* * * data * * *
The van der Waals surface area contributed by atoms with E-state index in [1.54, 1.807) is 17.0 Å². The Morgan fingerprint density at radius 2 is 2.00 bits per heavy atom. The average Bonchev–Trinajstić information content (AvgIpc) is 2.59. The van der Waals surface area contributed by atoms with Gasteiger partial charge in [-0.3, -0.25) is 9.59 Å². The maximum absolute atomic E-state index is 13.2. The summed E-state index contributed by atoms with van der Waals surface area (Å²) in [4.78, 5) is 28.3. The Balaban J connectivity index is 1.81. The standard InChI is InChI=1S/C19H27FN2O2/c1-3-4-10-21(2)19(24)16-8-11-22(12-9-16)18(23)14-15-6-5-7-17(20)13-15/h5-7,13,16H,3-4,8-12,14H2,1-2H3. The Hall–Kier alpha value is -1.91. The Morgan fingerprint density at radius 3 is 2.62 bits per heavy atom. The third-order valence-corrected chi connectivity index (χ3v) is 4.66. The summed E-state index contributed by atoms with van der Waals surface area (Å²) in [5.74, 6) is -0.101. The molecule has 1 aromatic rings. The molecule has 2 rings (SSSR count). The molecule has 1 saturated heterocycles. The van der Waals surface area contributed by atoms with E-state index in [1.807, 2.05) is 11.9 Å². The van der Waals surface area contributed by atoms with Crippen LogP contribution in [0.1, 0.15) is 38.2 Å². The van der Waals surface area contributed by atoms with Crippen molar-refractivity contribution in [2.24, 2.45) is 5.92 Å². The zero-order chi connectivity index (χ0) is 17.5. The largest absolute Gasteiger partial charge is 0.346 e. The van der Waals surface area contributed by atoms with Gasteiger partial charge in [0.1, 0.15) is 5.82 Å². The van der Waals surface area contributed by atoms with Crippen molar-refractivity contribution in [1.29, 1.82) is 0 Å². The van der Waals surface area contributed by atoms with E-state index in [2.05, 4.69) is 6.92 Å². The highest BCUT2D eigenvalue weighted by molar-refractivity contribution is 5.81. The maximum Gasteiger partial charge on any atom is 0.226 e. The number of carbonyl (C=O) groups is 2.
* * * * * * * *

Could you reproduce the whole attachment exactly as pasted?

The van der Waals surface area contributed by atoms with E-state index in [1.54, 1.807) is 17.0 Å². The Morgan fingerprint density at radius 2 is 2.00 bits per heavy atom. The average Bonchev–Trinajstić information content (AvgIpc) is 2.59. The van der Waals surface area contributed by atoms with Gasteiger partial charge in [-0.3, -0.25) is 9.59 Å². The maximum absolute atomic E-state index is 13.2. The summed E-state index contributed by atoms with van der Waals surface area (Å²) in [4.78, 5) is 28.3. The Balaban J connectivity index is 1.81. The standard InChI is InChI=1S/C19H27FN2O2/c1-3-4-10-21(2)19(24)16-8-11-22(12-9-16)18(23)14-15-6-5-7-17(20)13-15/h5-7,13,16H,3-4,8-12,14H2,1-2H3. The Hall–Kier alpha value is -1.91. The Morgan fingerprint density at radius 3 is 2.62 bits per heavy atom. The third-order valence-corrected chi connectivity index (χ3v) is 4.66. The summed E-state index contributed by atoms with van der Waals surface area (Å²) in [5.74, 6) is -0.101. The molecule has 1 aromatic rings. The molecule has 2 rings (SSSR count). The molecule has 1 saturated heterocycles. The van der Waals surface area contributed by atoms with E-state index in [1.807, 2.05) is 11.9 Å². The van der Waals surface area contributed by atoms with Crippen LogP contribution in [0.1, 0.15) is 38.2 Å². The van der Waals surface area contributed by atoms with Crippen molar-refractivity contribution in [2.24, 2.45) is 5.92 Å². The zero-order chi connectivity index (χ0) is 17.5. The largest absolute Gasteiger partial charge is 0.346 e. The van der Waals surface area contributed by atoms with Gasteiger partial charge in [0.1, 0.15) is 5.82 Å². The van der Waals surface area contributed by atoms with Crippen molar-refractivity contribution in [1.29, 1.82) is 0 Å². The van der Waals surface area contributed by atoms with E-state index in [2.05, 4.69) is 6.92 Å². The highest BCUT2D eigenvalue weighted by molar-refractivity contribution is 5.81. The maximum Gasteiger partial charge on any atom is 0.226 e. The number of carbonyl (C=O) groups is 2.